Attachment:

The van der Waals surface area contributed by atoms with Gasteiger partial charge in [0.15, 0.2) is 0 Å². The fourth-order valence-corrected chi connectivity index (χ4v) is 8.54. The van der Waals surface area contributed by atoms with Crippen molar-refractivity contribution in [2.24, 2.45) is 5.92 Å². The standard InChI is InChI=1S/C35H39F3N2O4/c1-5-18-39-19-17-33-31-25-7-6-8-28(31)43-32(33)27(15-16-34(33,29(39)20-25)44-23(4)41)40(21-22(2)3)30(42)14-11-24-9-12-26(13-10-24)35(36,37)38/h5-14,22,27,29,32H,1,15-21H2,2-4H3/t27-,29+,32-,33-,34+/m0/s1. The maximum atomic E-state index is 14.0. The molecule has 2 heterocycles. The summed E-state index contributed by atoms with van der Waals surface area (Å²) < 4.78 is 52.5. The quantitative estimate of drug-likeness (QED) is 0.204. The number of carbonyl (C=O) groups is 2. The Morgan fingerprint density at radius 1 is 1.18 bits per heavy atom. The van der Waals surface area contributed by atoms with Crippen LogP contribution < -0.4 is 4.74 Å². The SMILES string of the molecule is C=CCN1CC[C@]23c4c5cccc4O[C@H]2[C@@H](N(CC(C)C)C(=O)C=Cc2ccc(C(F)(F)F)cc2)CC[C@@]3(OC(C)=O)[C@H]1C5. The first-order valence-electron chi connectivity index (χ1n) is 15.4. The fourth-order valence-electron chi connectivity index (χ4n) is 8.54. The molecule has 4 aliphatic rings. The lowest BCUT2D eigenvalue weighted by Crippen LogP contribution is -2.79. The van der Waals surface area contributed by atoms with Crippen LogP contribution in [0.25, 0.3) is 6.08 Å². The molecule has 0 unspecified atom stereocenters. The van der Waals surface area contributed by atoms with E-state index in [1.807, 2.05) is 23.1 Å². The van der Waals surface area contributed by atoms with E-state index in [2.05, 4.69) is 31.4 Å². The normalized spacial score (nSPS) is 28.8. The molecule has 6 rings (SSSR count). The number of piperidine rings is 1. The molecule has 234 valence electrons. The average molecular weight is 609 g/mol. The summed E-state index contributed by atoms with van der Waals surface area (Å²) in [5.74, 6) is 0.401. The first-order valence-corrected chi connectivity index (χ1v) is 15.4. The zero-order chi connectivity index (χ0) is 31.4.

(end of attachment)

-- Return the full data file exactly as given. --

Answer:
The van der Waals surface area contributed by atoms with Gasteiger partial charge in [0.15, 0.2) is 0 Å². The fourth-order valence-corrected chi connectivity index (χ4v) is 8.54. The van der Waals surface area contributed by atoms with Crippen molar-refractivity contribution in [2.24, 2.45) is 5.92 Å². The standard InChI is InChI=1S/C35H39F3N2O4/c1-5-18-39-19-17-33-31-25-7-6-8-28(31)43-32(33)27(15-16-34(33,29(39)20-25)44-23(4)41)40(21-22(2)3)30(42)14-11-24-9-12-26(13-10-24)35(36,37)38/h5-14,22,27,29,32H,1,15-21H2,2-4H3/t27-,29+,32-,33-,34+/m0/s1. The maximum atomic E-state index is 14.0. The molecule has 2 heterocycles. The summed E-state index contributed by atoms with van der Waals surface area (Å²) < 4.78 is 52.5. The quantitative estimate of drug-likeness (QED) is 0.204. The number of carbonyl (C=O) groups is 2. The Morgan fingerprint density at radius 1 is 1.18 bits per heavy atom. The van der Waals surface area contributed by atoms with Crippen LogP contribution < -0.4 is 4.74 Å². The SMILES string of the molecule is C=CCN1CC[C@]23c4c5cccc4O[C@H]2[C@@H](N(CC(C)C)C(=O)C=Cc2ccc(C(F)(F)F)cc2)CC[C@@]3(OC(C)=O)[C@H]1C5. The first-order valence-electron chi connectivity index (χ1n) is 15.4. The fourth-order valence-electron chi connectivity index (χ4n) is 8.54. The molecule has 4 aliphatic rings. The lowest BCUT2D eigenvalue weighted by Crippen LogP contribution is -2.79. The van der Waals surface area contributed by atoms with Crippen LogP contribution in [0.25, 0.3) is 6.08 Å². The molecule has 0 unspecified atom stereocenters. The van der Waals surface area contributed by atoms with E-state index in [1.807, 2.05) is 23.1 Å². The van der Waals surface area contributed by atoms with E-state index in [2.05, 4.69) is 31.4 Å². The normalized spacial score (nSPS) is 28.8. The molecule has 6 rings (SSSR count). The number of piperidine rings is 1. The molecule has 234 valence electrons. The average molecular weight is 609 g/mol. The summed E-state index contributed by atoms with van der Waals surface area (Å²) in [5.74, 6) is 0.401. The first-order valence-corrected chi connectivity index (χ1v) is 15.4. The zero-order chi connectivity index (χ0) is 31.4.